These are the best of times—and the worst of times—for independents striving to disrupt and transform our broken politics.
The Best of Times
Though it can be obscured in the dust and smoke of moment-by-moment partisan rancor and wrangling, tangible progress is apparent in vital areas:
1. Poll after poll shows rising, record numbers of citizens declaring themselves as Independent.
Given the extensive privileges in law and custom accorded to the Republicans and Democrats, this is no small change.
2. The Trump and Sanders candidacies shook the establishments of each of the legacy parties.
President Trump achieved what is, in effect, a hostile takeover of the Republican Party. Given the implacable opposition to his candidacy from all vestiges of the “establishment,” this is a remarkable achievement.
So, too, Senator Sanders nearly upended the Democrats’ carefully constructed citadel that cosseted the Hillary Clinton campaign.
3. Weaponized gerrymandering, using 21st century technologies and often cloaked as complying with Voting Rights Act mandates, is now under fire and facing credible, constitutional legal challenges.
The Worst of Times
At the same time, there are daunting challenges:
1. The legacy parties maintain their extra-constitutional duopoly through a latticework of laws, regulations, and customs.
Reform efforts can be strangled in the crib at every level. States continue to bend laws to disadvantage third-parties and independents in ways large and small.
The Federal Election Commission remains a stolid force for the status quo. The members are divided evenly between Democrats and Republicans.
States continue to bend laws to disadvantage third-parties and independents in ways large and small.James Strock, IVN Contributing Editor
At a time when more than 40 percent of Americans self-identify as independent, the FEC’s composition is a stark reminder of how the system in DC is impervious to public opinion. It’s as if the politics of the 1970s remain, frozen in amber.
2. Special interests are more potent than ever.
The functionaries who “lead” the legacy parties in Congress more faithfully represent the lobbyists in the nation’s capital than their own states and districts.
Reformers face a conundrum.
On the one hand, there is more widespread sentiment for reform than at any time in living memory. So, too, digital age tools are offering many new avenues of participation.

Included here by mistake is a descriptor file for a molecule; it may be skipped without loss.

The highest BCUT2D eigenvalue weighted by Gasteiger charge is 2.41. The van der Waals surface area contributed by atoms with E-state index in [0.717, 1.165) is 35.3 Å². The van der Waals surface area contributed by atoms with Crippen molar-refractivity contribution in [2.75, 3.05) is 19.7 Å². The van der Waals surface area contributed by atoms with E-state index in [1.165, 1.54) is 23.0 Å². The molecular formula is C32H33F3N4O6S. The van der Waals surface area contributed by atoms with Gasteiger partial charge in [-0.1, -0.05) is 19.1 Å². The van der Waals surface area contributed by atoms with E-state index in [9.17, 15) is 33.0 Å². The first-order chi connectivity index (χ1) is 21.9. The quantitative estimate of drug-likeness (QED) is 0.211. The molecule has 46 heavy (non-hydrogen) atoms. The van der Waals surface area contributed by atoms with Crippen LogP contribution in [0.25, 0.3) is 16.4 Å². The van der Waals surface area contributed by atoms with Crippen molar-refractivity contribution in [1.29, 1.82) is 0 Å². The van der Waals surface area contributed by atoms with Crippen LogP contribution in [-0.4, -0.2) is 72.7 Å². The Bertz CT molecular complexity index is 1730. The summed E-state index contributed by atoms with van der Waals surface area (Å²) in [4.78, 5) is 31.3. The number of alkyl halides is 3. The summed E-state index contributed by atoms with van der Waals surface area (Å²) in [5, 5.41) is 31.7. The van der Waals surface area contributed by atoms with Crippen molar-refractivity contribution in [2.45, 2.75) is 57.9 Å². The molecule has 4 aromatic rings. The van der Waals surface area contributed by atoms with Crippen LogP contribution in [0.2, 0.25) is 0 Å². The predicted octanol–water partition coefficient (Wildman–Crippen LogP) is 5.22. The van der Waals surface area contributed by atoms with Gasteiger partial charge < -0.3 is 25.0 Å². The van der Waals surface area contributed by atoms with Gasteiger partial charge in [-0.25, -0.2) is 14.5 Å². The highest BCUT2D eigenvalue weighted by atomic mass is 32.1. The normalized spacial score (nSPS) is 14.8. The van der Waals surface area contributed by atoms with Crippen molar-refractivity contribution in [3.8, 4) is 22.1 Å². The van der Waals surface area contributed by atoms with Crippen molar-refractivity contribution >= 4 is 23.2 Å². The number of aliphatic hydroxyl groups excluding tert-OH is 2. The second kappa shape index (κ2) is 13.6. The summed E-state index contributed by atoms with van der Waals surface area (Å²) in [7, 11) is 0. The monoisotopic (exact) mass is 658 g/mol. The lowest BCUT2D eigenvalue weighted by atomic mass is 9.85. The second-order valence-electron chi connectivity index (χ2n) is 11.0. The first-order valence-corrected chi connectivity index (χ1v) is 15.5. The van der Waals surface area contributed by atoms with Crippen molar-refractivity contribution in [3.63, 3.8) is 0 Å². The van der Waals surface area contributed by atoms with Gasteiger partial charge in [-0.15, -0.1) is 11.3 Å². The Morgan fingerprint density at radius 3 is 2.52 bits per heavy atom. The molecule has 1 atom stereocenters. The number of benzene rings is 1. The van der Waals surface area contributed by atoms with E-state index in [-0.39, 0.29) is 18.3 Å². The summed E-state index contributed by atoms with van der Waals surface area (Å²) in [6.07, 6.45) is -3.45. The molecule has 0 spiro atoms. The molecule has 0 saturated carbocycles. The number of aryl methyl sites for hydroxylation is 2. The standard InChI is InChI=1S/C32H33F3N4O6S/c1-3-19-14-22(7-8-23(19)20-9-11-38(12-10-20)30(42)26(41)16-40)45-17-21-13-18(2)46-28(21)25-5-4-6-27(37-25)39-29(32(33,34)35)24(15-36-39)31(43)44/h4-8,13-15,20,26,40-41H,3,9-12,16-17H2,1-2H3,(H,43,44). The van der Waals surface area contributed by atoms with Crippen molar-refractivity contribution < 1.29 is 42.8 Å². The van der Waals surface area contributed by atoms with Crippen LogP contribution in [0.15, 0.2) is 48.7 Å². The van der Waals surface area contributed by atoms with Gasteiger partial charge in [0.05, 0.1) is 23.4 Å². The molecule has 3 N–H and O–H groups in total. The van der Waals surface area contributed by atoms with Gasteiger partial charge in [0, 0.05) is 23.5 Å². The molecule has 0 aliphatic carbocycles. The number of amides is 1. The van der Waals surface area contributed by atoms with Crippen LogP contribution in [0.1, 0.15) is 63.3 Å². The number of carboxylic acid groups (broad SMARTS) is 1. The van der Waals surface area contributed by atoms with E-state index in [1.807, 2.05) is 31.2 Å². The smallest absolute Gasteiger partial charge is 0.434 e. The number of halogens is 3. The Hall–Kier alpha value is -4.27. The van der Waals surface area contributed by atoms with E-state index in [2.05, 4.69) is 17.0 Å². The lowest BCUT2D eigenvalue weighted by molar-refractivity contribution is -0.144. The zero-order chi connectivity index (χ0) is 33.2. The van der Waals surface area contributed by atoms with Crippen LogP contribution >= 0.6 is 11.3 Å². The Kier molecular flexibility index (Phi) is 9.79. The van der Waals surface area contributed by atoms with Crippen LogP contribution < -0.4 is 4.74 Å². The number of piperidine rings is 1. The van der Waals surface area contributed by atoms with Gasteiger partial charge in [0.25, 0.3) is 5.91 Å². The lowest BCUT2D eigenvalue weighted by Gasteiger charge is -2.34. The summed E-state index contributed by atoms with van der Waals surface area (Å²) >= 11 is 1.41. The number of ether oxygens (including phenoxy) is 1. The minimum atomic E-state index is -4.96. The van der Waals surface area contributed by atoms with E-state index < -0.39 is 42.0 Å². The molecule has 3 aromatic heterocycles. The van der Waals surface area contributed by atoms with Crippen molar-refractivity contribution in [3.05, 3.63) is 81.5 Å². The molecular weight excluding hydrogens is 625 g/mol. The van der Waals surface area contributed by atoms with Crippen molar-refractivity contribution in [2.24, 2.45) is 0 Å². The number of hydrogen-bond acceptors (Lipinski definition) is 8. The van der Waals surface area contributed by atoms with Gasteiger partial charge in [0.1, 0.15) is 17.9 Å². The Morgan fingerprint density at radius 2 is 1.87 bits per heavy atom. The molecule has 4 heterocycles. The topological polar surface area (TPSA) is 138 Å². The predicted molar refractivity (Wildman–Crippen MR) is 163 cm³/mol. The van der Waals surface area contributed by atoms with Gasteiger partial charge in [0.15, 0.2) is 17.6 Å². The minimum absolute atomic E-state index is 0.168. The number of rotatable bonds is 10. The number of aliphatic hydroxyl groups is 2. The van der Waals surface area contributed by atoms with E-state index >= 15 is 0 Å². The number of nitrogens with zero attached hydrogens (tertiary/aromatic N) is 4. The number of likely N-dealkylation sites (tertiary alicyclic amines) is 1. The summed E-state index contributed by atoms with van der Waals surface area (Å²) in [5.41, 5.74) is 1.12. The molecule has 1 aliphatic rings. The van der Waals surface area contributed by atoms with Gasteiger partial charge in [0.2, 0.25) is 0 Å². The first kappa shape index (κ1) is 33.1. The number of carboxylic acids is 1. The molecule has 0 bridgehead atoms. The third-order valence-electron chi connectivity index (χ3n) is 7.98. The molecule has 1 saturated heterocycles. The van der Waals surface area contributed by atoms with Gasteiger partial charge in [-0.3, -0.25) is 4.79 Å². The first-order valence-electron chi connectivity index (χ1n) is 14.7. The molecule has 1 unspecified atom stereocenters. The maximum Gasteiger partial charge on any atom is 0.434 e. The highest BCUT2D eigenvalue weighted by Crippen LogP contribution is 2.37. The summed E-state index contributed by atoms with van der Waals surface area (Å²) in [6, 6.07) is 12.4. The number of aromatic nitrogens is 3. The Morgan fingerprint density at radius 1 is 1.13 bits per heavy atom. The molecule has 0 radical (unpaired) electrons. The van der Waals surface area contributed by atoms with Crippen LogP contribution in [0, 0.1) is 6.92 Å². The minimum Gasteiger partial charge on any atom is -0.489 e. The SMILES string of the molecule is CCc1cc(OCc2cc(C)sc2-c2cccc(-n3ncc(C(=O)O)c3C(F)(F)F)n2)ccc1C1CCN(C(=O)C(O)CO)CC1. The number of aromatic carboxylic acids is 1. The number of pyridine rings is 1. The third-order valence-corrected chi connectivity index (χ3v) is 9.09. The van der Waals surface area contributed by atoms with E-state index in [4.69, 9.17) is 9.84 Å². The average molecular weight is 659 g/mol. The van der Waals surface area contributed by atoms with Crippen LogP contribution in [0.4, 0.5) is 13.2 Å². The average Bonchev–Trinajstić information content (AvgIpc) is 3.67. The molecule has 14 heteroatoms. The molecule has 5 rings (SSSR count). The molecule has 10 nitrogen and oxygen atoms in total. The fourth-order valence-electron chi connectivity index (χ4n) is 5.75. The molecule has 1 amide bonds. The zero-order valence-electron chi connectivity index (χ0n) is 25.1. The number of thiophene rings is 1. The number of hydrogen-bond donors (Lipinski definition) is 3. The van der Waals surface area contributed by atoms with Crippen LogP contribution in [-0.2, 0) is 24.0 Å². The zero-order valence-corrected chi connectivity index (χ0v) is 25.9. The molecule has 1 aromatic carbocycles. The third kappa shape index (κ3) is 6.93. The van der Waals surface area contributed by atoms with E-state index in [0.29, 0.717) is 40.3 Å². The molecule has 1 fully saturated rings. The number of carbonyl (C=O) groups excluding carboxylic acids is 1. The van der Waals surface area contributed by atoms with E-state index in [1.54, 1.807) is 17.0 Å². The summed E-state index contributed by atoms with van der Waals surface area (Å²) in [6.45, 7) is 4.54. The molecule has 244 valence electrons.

On the other hand, the system of the Special Interest State is hydra-headed. One hardly knows where to begin.
If we’re to build on the current possibilities we must look to 2020. Bottom-up demands for change must find clarifying expression through the presidential campaign.
There is more widespread sentiment for reform than at any time in living memory.James Strock, IVN Contributing Editor
We have an enviable problem: an abundance of reform initiatives is flowering.
Some aim to work within the legacy parties, building on the Trump and Sanders examples. Some declare independence from the party system while aligning themselves with left or right causes.
Others advocate a specific issue such as ranked choice voting. Still others provide a forum for discussion of systemic reform.
A few seek a new constitutional convention, with all the uncertainties and possibilities it would entail—were the prospect to amount to more than a bargaining chip to spur movement from entrenched power.
E Pluribus Unum
If reformers are to seize this disruptive moment, we must focus our bottom-up efflorescence on specific actions that can be advanced as a united front in the 2020.
The question is: How can we harness the rising tide of reform toward specific goals, with tangible results?
There’s a crying need — and corresponding opportunity — to convene a diverse range of organizations and advocates. The goal should be to come up with a concise, clear manifesto with specific goals and timetables.
There’s no exact historical model for what needs to be done. There are examples, though, worthy of consideration and emulation.
One stands out: Theodore Roosevelt’s “Covenant with the People,” offered by the new Progressive, “Bull Moose” party in 1912.
What Do You Think?
At the dawn of the 21st century, we have the inestimable advantage of social media tools to gather the best thinking of more Americans than ever before. So, too, new information technologies open new vistas for action.
What do you think is the best approach for the next presidential election season?
What is your vision for 2020?